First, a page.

Changes in the low energy sensitivity of the SIS have been monitored at periodic intervals following launch. In principle, the low energy sensitivity could be altered by the presence of contaminants that accumulate on the cold SIS focal planes as the rest of the ASCA satellite outgasses. No significant variations have been measured between periodic observations of Vela-X, a low extinction, continuum source. The sensitivity of this study has been limited by counting statistics, and a 2% change in sensitivity over the 0.30-0.55 keV band within four months would correspond to a measurement significant at the 1 sigma level. However, no significant change in the low energy sensitivity has been measured. The upper limit for the contamination rate set for SIS Sensor 0, Chip 1, corresponds to an accumulation rate (1 sigma) of <1.2x10-6 g cm-2 yr-1 [=6x1016 atoms(C) cm-2 yr-1]. As the ASCA mission progresses, we should be able to refine our measurement of this contamination rate even further. However, no anomalous low energy absorption in SIS source spectra have been seen, and spectral fits to previously well-studied objects yield consistent neutral hydrogen column densities within expected errors. Thus, as far as we can tell, the low energy sensitivity of the SIS detectors is stable.

Stability of the SIS Camera Gains

The SIS-DE/DP system generates a pulse height for each photon-induced SIS event. Prior to post-telemetry correction for pixel "echoes" and dark-frame errors, pulse heights may include systematic errors of up to 1% at 2 keV. Following correction analysis, the systematic errors are reduced to less than 0.2% over the entire energy range. The systematic gains have been stable within 0.2%. PV-phase, orbit nighttime observations generally have yielded hydrogenic line positions within this tolerance. Orbit daytime data is subject to additional uncertainties, which we expect to resolve soon. We have been looking closely for changes in the gain, possibly due to charge transfer inefficiency induced by radiation damage. From the first six months of PV phase data, only upper limits of 3 x 10-5 (2-sigma level of significance) can be placed on the charge transfer inefficiency (CTI) of the CCD arrays. This value is near the limit of predictions for cumulative radiation damage expected in the ASCA orbit (Gendreauet al 1993), so that measurements based on 9-12 months of ASCA SIS data may begin to show the effects of CTI.

Energy Calibration and Response Matrices

The energy calibration for one chip on each sensor (SIS0-Chip1 and SIS1-Chip3) now has been fully checked in flight; the remaining in-flight chip calibrations and checks are still in progress. The energy scale has been found to have slight nonlinearities near the Si edge and at high energies. The SIS detector response at high energies has been constrained by the GIS observations of 3C273, which find it to be a featureless power law with a photon index of 1.60. Using existing data, we thus have been able to fix the response of two of the chips; the high energy response of the remaining six chips awaits a calibration observation scheduled for completion later in December. The low energy response of all chips has been tentatively established using pre-launch ground calibration data. The current generation of matrices are available through the use of the (ver.2.7) FTOOL SISRMG or through the ISAS response tool SIS_BLDRSP.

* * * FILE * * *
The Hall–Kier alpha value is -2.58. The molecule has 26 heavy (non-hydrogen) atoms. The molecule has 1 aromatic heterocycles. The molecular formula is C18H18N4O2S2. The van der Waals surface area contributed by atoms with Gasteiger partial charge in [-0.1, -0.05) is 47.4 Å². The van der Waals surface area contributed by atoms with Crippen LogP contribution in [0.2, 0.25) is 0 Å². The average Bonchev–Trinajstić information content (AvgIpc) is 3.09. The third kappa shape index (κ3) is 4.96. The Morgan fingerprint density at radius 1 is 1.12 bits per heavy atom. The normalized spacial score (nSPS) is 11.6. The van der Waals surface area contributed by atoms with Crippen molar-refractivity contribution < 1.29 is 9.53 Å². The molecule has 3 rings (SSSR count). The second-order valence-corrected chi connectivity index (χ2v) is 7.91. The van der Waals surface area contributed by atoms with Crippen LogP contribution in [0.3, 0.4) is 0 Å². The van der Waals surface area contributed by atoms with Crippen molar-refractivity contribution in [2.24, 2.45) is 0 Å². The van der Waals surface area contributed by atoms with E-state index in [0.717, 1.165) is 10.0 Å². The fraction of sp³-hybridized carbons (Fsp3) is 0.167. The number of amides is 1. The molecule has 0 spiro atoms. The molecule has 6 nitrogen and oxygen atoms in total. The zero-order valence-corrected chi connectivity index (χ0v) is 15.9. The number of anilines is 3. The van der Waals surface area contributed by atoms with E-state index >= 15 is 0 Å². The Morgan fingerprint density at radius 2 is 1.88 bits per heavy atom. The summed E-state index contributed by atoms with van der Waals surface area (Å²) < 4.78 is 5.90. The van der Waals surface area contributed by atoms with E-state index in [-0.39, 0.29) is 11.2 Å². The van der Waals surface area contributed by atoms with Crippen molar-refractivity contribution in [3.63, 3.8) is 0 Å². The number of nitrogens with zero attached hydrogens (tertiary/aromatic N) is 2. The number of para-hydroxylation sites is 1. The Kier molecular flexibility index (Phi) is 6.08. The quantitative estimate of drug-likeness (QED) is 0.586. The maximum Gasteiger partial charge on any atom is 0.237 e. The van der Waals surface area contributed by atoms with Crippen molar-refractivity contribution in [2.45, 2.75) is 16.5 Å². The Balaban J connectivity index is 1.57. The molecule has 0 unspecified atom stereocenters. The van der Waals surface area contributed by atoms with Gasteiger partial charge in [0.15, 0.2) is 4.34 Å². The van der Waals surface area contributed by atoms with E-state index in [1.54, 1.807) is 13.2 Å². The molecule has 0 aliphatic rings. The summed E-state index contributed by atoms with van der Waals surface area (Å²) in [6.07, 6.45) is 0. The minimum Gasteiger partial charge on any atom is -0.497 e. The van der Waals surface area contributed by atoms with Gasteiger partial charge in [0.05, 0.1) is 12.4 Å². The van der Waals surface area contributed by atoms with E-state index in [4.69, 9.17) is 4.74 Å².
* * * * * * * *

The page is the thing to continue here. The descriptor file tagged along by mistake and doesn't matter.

Current calibration activities are oriented primarily toward completion of the calibration program outlined above. In addition, a number of observations of bright (high extinction) sources shows a small (~1%) redistribution of high energy events into a low energy pulse height tail. We are investigating a number of candidate mechanisms that might be held responsible for the effect. Another area to which we shall be devoting considerable effort is defining the appropriate corrections to the particle-induced errors in the energy scale. Typically, the dark-frame update mechanism that is responsible for fixing on-orbit the zero point of the pulse height scale is downshifted by one or two electrons, depending on observing conditions. The effect can be corrected fully for faint mode data. For brighter sources, this effect must be handled by the response matrices. Finally, we expect to be making improvements in the dead layer models that are used to describe the low energy detection efficiency. This action should enable us to remove some of the current uncertainty in the chip-to-chip variations of detection efficiency, which are expected to be on the order of ~5-10 %.